Quesnel remains one of the most forest dependent communities in BC, but with our surrounding timber supply taking the hardest hits from both the Mountain Pine Beetle epidemic and last season’s wildfires, significant uncertainty exists about the economic future of our region. Fortunately, Quesnel is also home to one of the most integrated and diverse concentrations of wood products manufacturing facilities in the world, including many best in class milling and processing operations.
The City, in partnership with UNBC and CNC, hosted a technical working session with our local industry, the provincial government, researchers, and key industry stakeholders to explore the future of the forest sector in our region. This two-day think tank session at the North Cariboo Community Campus was held in conjunction with a visit from the Minister of Forests, who toured some of our local mills before opening the event.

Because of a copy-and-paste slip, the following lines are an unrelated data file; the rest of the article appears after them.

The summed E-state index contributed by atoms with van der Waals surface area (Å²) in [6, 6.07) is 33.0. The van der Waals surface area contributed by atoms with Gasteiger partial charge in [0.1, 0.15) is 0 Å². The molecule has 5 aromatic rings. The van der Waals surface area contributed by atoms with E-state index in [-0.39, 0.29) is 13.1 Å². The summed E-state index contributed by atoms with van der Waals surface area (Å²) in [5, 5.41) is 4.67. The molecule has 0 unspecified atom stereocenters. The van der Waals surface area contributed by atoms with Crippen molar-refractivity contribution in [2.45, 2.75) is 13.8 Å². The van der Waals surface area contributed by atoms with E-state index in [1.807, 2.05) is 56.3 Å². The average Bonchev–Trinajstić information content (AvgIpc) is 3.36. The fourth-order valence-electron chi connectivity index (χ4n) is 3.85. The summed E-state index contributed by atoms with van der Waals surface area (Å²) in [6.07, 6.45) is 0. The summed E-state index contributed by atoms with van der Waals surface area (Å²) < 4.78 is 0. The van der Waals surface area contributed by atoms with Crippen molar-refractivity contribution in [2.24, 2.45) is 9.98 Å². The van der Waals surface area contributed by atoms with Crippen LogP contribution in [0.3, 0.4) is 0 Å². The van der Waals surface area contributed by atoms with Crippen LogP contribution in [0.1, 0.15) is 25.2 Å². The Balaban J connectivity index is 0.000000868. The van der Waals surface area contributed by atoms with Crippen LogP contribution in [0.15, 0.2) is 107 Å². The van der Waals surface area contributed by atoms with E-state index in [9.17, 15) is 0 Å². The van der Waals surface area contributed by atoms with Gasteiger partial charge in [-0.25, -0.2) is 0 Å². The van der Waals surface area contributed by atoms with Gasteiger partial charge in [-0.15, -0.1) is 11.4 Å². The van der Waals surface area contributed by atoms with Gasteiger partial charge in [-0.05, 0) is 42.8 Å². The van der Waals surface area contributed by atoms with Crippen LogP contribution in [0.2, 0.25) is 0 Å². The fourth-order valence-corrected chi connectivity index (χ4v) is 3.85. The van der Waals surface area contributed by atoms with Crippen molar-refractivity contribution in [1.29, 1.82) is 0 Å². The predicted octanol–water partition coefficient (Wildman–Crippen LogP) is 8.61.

The main premise of the session was to explore the possibility of using Quesnel and its surrounding forests as an incubator for generating ideas about how forest management in BC can be adapted to address climate change induced challenges and how our manufacturing processes can be reinvented to take better advantage of the kind of fibre BC’s central interior forests will provide in the future.
The intent is to put all of the discussions, suggestions, and recommendations into a report to present to the Minister of Forests and then work with the Province and various funding agencies to turn the recommendations into action as soon as possible.
The changing landscape and fire ecology of interior BC forests - Paul Hessburg
Wildland fire and resilience - Robert W. Gray
Timber supply challenges and opportunities Quesnel - Albert Nussbaum
The Bioeconomy Hub: Innovative products from biomass - Tim Caldecott and Douglas Singbeil
Maximizing future processing opportunities - Dr. Guido Wimmers